Musical pioneer Shlomo Bar made aliyah when he was just six, so when he returned many years later to Morocco, where he was born, he was surprised to discover that he had a following there.
“I found that not only did they know my songs,” he says, “they were singing my Todra song in Arabic.”
Hearing his Hebrew lyrics in unofficial Arabic translation was a fitting tribute for a man who, more than virtually anyone in Israeli music, thrust the sounds of Jews from Arab countries into the popular music scene.
In 1977, when his first disc came out with his group Habrera Hativeet (translated as “Natural Gathering”), it was obvious that Bar had found a new direction for Israeli music, which was still Ashkenazi-dominated — and one that was not afraid of showing off his Moroccan origins. His style was also rooted in Middle Eastern tropes, whether they be from India, Persia, Spain, Morocco or Israel. Along with his unique blend of musical influences, he’s always had a social, spiritual and political message.
The experience of most Moroccans in Israel was not exactly a bed of roses. Yet despite the hardships, Bar developed his musical talents, especially on the drums, even as he struggled to make a living, which he did for many years as a plasterer. When he eventually made it as a musician, he had already become independent in his particular blend of music, a forerunner of what came to be called world music.
He says: “I remember that among the most vociferous critics of our music were Moroccan audiences. They thought we had stolen ‘their tradition’ and were misusing it. I explained to them that we were just embellishing it, putting it in the wider context in which it emerged.”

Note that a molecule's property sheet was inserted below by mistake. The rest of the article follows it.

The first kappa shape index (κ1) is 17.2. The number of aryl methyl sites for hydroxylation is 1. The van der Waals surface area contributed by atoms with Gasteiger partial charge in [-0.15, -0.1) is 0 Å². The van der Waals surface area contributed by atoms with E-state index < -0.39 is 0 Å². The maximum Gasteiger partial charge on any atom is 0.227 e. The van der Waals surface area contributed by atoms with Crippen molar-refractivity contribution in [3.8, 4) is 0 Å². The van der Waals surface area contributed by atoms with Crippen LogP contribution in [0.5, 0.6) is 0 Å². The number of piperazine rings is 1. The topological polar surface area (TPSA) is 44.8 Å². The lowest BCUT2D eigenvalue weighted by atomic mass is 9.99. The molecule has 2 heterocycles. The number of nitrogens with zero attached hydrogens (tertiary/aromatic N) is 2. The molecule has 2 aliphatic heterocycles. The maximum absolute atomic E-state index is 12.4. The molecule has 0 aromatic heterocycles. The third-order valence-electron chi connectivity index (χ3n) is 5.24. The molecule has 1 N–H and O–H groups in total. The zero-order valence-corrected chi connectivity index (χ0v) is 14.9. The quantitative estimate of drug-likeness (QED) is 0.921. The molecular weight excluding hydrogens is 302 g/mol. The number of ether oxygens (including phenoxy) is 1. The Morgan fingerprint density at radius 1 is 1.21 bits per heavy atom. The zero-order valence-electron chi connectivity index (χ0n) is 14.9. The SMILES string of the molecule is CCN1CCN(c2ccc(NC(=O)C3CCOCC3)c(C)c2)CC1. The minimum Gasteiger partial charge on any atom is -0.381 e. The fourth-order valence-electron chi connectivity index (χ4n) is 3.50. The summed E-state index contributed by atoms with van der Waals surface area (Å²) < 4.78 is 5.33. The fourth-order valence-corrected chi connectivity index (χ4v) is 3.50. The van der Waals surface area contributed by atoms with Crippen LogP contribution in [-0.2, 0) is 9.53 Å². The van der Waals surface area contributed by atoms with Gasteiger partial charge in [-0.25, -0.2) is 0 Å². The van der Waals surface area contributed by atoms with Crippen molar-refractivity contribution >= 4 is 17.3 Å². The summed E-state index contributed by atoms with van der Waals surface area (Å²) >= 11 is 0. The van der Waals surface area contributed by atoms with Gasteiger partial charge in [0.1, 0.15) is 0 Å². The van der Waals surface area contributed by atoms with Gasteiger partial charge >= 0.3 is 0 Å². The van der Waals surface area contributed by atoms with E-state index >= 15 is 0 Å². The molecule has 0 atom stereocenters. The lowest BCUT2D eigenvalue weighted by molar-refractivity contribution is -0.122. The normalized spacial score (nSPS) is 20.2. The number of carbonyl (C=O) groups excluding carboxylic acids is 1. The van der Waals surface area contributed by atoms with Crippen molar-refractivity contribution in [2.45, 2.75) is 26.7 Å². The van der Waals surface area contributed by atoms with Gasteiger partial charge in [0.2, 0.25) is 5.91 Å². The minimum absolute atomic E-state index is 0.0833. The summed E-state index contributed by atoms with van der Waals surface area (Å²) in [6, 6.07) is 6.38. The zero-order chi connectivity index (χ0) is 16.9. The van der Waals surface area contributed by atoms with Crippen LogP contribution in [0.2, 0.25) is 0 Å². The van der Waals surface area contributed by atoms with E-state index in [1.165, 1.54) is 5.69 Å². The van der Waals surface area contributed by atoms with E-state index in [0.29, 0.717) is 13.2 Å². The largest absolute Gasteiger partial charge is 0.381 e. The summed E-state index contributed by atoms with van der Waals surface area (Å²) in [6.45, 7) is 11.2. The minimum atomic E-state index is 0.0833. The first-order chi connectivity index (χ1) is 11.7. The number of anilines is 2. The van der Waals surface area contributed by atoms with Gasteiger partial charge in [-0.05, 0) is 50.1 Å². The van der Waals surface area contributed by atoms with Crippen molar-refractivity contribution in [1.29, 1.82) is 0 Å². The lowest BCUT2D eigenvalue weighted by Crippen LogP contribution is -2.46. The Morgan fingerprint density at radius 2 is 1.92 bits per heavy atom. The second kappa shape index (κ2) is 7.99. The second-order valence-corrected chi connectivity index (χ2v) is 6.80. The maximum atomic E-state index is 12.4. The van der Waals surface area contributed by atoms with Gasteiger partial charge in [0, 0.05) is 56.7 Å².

He remembers, too, that the Ashkenazi establishment was against his music and the words he used. Oddly enough some of his earliest songs, such as Children Are a Joy and In The Village of Todra, were written by Yehoshua Sobol, a secular, Ashkenazi writer who was also outspoken about the disparities in Israel’s society, and especially the biases against so-called Oriental Jews.
Bar presented a new phenomenon, showing how music could bring people and cultures together, but his determination to be truthful to himself had its costs. His group changed its line-up many times. The original Habrera Hativeet included an Israeli-born bass player, Yisrael Borochov; a Spanish guitarist from the US; and two musicians from India, Miguel Harstein and Samson Kamikher, who played sitar and violin. Some of them left Bar to create their own music. Kamhiker stayed with the group until he died, sharing Bar’s vision to the end. In the latest disc, just released, the group appears with a santoor, saz, bass guitar, violin and drums.
Children Are a Joy was a bitingly satirical piece against the Israeli establishment for encouraging the poorest section of society to have large families. “They never told the rich to have large families,” says Bar. “This way they ensure that the poor remain poor, while the rich pursue their materialist life. Ironically, the song has now become a standard at weddings.”
In the Village of Todra is a paean to the life Bar remembers as a child in Morocco, when Jews and Arabs lived harmoniously together and celebrated each other’s family events.
He has also integrated well-known Israeli standards into his repertoire, such as A Walk to Caesarea, My Land, and Shehahoret, connecting to the Israeli mainstream, but in a style that is uniquely his own.
“This music is authentic. It comes from the people. True music is in the genes,” he says.